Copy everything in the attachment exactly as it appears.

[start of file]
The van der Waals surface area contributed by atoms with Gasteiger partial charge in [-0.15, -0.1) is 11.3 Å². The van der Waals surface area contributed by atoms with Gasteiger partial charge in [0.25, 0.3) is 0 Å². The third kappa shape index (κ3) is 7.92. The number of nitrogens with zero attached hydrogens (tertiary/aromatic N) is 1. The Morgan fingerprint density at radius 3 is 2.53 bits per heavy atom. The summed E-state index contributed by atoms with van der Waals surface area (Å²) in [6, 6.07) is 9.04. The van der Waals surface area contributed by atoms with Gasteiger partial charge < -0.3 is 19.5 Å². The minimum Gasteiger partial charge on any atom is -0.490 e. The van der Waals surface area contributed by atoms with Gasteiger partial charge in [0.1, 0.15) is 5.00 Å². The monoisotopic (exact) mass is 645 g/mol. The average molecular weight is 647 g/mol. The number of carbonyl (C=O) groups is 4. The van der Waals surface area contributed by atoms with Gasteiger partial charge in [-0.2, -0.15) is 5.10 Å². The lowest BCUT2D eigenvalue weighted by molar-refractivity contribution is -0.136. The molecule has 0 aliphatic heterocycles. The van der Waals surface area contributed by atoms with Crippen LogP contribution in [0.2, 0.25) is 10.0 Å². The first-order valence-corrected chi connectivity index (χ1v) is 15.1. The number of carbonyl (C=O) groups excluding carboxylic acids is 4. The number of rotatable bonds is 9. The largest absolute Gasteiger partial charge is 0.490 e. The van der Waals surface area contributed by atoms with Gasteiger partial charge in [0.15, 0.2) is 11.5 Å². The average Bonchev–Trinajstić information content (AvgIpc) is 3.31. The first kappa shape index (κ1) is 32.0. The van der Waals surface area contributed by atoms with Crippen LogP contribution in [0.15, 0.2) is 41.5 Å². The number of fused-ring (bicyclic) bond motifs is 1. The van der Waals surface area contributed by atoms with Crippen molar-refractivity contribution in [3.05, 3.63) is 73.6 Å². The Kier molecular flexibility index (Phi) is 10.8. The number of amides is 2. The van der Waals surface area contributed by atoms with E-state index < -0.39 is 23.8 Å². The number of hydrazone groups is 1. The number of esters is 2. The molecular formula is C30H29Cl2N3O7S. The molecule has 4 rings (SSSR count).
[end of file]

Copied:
The van der Waals surface area contributed by atoms with Gasteiger partial charge in [-0.15, -0.1) is 11.3 Å². The van der Waals surface area contributed by atoms with Gasteiger partial charge in [0.25, 0.3) is 0 Å². The third kappa shape index (κ3) is 7.92. The number of nitrogens with zero attached hydrogens (tertiary/aromatic N) is 1. The Morgan fingerprint density at radius 3 is 2.53 bits per heavy atom. The summed E-state index contributed by atoms with van der Waals surface area (Å²) in [6, 6.07) is 9.04. The van der Waals surface area contributed by atoms with Gasteiger partial charge < -0.3 is 19.5 Å². The minimum Gasteiger partial charge on any atom is -0.490 e. The van der Waals surface area contributed by atoms with Gasteiger partial charge in [0.1, 0.15) is 5.00 Å². The monoisotopic (exact) mass is 645 g/mol. The average molecular weight is 647 g/mol. The number of carbonyl (C=O) groups is 4. The van der Waals surface area contributed by atoms with Gasteiger partial charge in [-0.2, -0.15) is 5.10 Å². The lowest BCUT2D eigenvalue weighted by molar-refractivity contribution is -0.136. The molecule has 0 aliphatic heterocycles. The van der Waals surface area contributed by atoms with Crippen LogP contribution in [0.2, 0.25) is 10.0 Å². The first-order valence-corrected chi connectivity index (χ1v) is 15.1. The number of carbonyl (C=O) groups excluding carboxylic acids is 4. The number of rotatable bonds is 9. The largest absolute Gasteiger partial charge is 0.490 e. The van der Waals surface area contributed by atoms with Gasteiger partial charge in [0.15, 0.2) is 11.5 Å². The average Bonchev–Trinajstić information content (AvgIpc) is 3.31. The first kappa shape index (κ1) is 32.0. The van der Waals surface area contributed by atoms with Crippen LogP contribution in [0.15, 0.2) is 41.5 Å². The number of fused-ring (bicyclic) bond motifs is 1. The van der Waals surface area contributed by atoms with Crippen molar-refractivity contribution in [3.05, 3.63) is 73.6 Å². The Kier molecular flexibility index (Phi) is 10.8. The number of amides is 2. The van der Waals surface area contributed by atoms with E-state index < -0.39 is 23.8 Å². The number of hydrazone groups is 1. The number of esters is 2. The molecular formula is C30H29Cl2N3O7S. The molecule has 4 rings (SSSR count).